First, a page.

December 2009


Araxi: Seasonal Recipes from the Celebrated Whistler Restaurant
By James Walt
Published by Douglas & McIntyre 2009, hardcover, $45; 250 pages

I’m hungry and dinner is still several hours away.

I’ve been reading Araxi Executive Chef James Walt’s cookbook and drooling over photos of some of the dishes by photographer John Sherlock, who could make Dayglo KD look good (did I say I was hungry?).

Araxi is easily Whistler’s top restaurant, a judgment reinforced by that master of judgment, Gordon Ramsay, who has declared it the best restaurant in Canada. The book’s timing is good, as the world turns its attention to February’s Olympic Games, with Whistler playing the role of beautiful princess to Vancouver’s brawnier prince. Let the Games begin. Araxi is ready. (more…)

The $10 Gourmet: Restaurant Quality Meals That Won’t Break Your Budget
By Ken Kostick
Published by Whitecap Books 2009, softcover, $24.95; 177 pages

I’m always a little fearful of cookbooks that try to squeeze themselves into a corner with a promise — a hard-and-fast time line, a limited number of ingredients, or in this case, a dollar figure.

Such gimmicks — and, really, that’s what they are — do have great appeal at first, but they lose their lustre because, for whatever reason, they don’t hold up in the real world.

Today’s obsession is the economy and we’re all pulling in our shopping horns, buying less of everything, cutting out what really isn’t necessary.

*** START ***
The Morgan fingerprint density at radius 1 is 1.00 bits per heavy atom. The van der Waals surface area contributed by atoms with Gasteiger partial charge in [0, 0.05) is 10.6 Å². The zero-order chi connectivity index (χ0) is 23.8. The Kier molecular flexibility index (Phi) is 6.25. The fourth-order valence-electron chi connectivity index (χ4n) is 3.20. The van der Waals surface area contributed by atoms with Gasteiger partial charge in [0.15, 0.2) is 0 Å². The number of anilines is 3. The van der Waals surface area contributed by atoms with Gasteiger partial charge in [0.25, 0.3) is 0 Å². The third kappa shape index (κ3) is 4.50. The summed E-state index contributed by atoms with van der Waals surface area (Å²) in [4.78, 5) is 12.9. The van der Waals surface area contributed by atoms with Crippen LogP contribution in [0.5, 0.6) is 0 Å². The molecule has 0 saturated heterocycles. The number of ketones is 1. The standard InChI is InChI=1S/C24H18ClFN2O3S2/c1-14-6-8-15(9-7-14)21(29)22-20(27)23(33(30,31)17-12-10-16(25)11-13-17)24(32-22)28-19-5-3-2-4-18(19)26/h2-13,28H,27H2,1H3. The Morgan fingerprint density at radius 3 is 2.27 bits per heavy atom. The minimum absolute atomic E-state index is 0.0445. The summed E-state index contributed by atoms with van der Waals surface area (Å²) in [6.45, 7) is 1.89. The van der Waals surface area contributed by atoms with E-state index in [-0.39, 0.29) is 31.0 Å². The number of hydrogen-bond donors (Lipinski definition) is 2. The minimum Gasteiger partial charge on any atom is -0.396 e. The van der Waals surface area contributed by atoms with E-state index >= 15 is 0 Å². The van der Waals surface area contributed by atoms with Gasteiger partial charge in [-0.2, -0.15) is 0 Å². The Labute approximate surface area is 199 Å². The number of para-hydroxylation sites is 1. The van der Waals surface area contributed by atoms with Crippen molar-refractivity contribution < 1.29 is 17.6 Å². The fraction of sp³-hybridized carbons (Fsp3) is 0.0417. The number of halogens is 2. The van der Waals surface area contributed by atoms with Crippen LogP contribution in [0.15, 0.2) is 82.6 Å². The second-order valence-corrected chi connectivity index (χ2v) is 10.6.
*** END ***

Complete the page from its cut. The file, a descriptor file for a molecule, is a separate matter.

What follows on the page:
Everybody’s got to eat though, but going out to eat on a regular basis is no longer an affordable reality for a lot of us. That’s why celebrity chef Ken Kostick’s latest book has such great appeal. The idea of cooking up your own restaurant-quality meals at home for $10 or less means you don’t have to give up fine dining. You just have to be more resourceful about it. (more…)

Kitchen Scraps: a Humorous Illustrated Cookbook
By Pierre A. Lamielle
Published by Whitecap Books 2009, softcover, $29.95; 197 pages

Who knew cooking could be this much fun — or this funny.

From the teasing title — I overheard someone ask if the book was about composting — to the  whimsically hilarious illustrations and surprisingly sophisticated recipes (well, most of them are, but we can probably safely exclude blowtorch s’mores from this group), Pierre Lamielle’s first cookbook is a delight. Surreal Gourmet Bob Blumer is one of his heroes, so that gives you a hint of what’s to come.

Dudes —  in Lamielle’s tongue-in-cheek lexicon, I’m guessing it means someone hip, young and probably good-looking — who like their soup and sandwich with a little satire will immediately take to this book. Check this explanation in the recipe for Totally-Baked-Out-Of-Their-Minds Potatoes: (more…)